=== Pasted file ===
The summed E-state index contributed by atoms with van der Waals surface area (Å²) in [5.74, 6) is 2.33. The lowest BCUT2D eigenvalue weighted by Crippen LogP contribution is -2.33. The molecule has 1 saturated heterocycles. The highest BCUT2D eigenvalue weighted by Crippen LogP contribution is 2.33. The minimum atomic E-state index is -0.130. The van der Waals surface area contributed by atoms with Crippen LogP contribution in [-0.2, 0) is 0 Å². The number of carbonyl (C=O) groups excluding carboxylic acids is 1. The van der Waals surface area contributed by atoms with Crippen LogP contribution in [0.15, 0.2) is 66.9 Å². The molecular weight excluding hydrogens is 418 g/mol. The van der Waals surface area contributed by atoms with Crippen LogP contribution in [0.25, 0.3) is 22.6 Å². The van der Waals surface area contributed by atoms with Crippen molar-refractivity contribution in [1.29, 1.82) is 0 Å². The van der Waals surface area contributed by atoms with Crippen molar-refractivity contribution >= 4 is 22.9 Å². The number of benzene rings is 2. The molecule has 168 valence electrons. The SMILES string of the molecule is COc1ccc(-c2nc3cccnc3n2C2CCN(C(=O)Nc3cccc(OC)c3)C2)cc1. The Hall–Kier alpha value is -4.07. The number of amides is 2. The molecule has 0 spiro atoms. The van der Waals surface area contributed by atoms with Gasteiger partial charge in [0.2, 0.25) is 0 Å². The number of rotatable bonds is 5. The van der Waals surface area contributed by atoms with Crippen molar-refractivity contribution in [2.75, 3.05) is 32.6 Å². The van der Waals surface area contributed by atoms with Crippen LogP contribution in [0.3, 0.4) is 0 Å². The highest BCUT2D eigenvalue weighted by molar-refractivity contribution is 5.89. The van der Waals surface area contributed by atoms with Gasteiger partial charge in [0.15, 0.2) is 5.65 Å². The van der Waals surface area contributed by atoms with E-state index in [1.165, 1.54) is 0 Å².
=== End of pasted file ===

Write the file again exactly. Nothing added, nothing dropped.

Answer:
The summed E-state index contributed by atoms with van der Waals surface area (Å²) in [5.74, 6) is 2.33. The lowest BCUT2D eigenvalue weighted by Crippen LogP contribution is -2.33. The molecule has 1 saturated heterocycles. The highest BCUT2D eigenvalue weighted by Crippen LogP contribution is 2.33. The minimum atomic E-state index is -0.130. The van der Waals surface area contributed by atoms with Crippen LogP contribution in [-0.2, 0) is 0 Å². The number of carbonyl (C=O) groups excluding carboxylic acids is 1. The van der Waals surface area contributed by atoms with Crippen LogP contribution in [0.15, 0.2) is 66.9 Å². The molecular weight excluding hydrogens is 418 g/mol. The van der Waals surface area contributed by atoms with Crippen LogP contribution in [0.25, 0.3) is 22.6 Å². The van der Waals surface area contributed by atoms with Crippen molar-refractivity contribution in [1.29, 1.82) is 0 Å². The van der Waals surface area contributed by atoms with Crippen molar-refractivity contribution >= 4 is 22.9 Å². The number of benzene rings is 2. The molecule has 168 valence electrons. The SMILES string of the molecule is COc1ccc(-c2nc3cccnc3n2C2CCN(C(=O)Nc3cccc(OC)c3)C2)cc1. The Hall–Kier alpha value is -4.07. The number of amides is 2. The molecule has 0 spiro atoms. The van der Waals surface area contributed by atoms with Gasteiger partial charge in [0.2, 0.25) is 0 Å². The number of rotatable bonds is 5. The van der Waals surface area contributed by atoms with Crippen molar-refractivity contribution in [2.75, 3.05) is 32.6 Å². The van der Waals surface area contributed by atoms with Crippen LogP contribution in [0.3, 0.4) is 0 Å². The highest BCUT2D eigenvalue weighted by molar-refractivity contribution is 5.89. The van der Waals surface area contributed by atoms with Gasteiger partial charge in [0.15, 0.2) is 5.65 Å². The van der Waals surface area contributed by atoms with E-state index in [1.165, 1.54) is 0 Å².